1.1BACKGROUND OF THE STUDY
The Nigerian banking system has undergone remarkable changes over the years, in terms of the number of institutions, ownership structure, as well as depth and breadth of operations. These changes have been influenced largely by challenges posed by deregulation of the financial sector, globalization of operations, technological innovations and adoption of supervisory and prudential requirements that conform to international standards (Elumelu, 2005) As at the end of June, 2004, there were 89 deposit money banks operating in the country, comprising institutions of various sizes and degrees of soundness. Structurally, the banking sector was highly concentrated, as the ten largest banks accounted for about 50 percent of the industry’s total assets and liabilities. Most banks in Nigeria had a capitalization of less than $10 million. Even the largest bank in Nigeria had a capital base of about US$240 million compared to US$526 million for the smallest bank in Malaysia. The small size of most of the banks, each with expensive headquarters, separate investment in software and hardware, heavy fixed costs and operating expenses, and with bunching of branches in few commercial centres lead to very high average cost for the industry. This in turn had implications for the cost of intermediation, the spread between deposit and lending rates, and puts undue pressures on banks to engage in sharp practices as means of survival (Soludo, 2004). At the same time, a lot of structural reforms were observed in the Nigerian banking market. First in the pre-Soludo era of Sanusi, there were a number of significant bank closures, takeover of management and control by the Central Bank of Nigeria (CBN) and the Nigerian Deposit Insurance Corporation (NDIC) as well as an ongoing process of partial consolidation (see Table 1.1.1). Charles Soludo (CBN Governor) announced a consolidation plan designed to reform and grow capacity in the Nigerian banking industry in July 2004. The implementation of this consolidation plan brought to an end the kind of banking services rendered by the first generation banks known as “armchair” banking which is premised on the belief that customers will keep on coming irrespective of quality and quantity of services. Table 1.1.1Structural characteristics of the Banking Industry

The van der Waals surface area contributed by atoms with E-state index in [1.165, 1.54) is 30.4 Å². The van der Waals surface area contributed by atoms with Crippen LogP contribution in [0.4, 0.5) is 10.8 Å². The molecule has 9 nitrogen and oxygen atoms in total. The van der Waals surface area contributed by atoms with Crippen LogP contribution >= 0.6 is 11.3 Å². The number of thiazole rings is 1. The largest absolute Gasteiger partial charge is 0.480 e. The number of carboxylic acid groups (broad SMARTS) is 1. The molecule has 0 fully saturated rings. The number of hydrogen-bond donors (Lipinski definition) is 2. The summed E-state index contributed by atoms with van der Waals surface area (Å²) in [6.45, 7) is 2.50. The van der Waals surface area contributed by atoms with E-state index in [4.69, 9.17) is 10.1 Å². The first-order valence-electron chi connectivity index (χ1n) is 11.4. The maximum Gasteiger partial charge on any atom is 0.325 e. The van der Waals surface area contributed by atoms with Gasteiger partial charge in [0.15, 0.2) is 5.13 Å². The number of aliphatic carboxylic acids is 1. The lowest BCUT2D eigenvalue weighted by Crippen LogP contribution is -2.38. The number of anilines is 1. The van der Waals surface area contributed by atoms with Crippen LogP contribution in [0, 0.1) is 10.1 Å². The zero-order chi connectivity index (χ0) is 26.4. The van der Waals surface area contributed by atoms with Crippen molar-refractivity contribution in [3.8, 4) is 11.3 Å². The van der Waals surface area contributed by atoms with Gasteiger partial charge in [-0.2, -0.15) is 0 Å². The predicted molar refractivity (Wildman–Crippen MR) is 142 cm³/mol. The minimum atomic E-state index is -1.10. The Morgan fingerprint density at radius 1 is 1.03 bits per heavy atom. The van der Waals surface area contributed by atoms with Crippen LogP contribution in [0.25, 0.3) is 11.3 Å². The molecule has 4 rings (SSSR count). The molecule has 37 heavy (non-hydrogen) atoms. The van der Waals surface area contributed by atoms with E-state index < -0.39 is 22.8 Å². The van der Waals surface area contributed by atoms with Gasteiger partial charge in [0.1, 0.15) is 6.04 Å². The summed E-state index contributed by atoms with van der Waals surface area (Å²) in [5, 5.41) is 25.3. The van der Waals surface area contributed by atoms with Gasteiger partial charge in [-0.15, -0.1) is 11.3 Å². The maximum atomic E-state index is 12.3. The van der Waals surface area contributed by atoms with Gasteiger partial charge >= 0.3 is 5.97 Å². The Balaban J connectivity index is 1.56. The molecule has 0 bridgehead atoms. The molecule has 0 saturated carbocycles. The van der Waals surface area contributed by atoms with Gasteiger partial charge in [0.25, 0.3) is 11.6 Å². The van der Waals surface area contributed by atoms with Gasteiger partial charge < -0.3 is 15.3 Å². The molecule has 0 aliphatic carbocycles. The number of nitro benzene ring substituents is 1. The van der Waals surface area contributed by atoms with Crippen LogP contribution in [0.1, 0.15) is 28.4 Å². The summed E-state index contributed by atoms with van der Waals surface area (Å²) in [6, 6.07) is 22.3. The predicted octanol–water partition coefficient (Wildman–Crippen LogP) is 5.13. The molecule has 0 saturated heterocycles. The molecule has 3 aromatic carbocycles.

YearNo. of banksNo. of branchesNew bank entriesBank closuresConsolidated (Partial)CRDCRA
CRD: Deposit concentration ratio
CRA: Asset concentration ratio
Source: NDIC Quarterly, Vol. 7 March, No. 1 pp 53-57
Pressure of the Soludo consolidation reforms and other factors such as globalization, deregulation and rapidly changing technology has made it necessary for banks that want to survive to re-examine their service and delivery systems in order to be well positioned within the framework of the dictates of the dynamism of Information and Communications Technology.
Banks now began to institute an ICT-driven culture, aimed at being competitive in today’s globalizing world. Woherem (2004) states that the breakthrough in Information and Communications Technology brought about by the advent of the computer began to witness a great deal of success when deliberate efforts were made to apply it to commercial transactions especially in the banking industry. Its application continues to change the way banks and their corporate relationships are organized worldwide. Information and Communications Technology has been considered as an important part of a firm’s effort to sustain competitive advantage or competitive parity based on the assumption that it adds...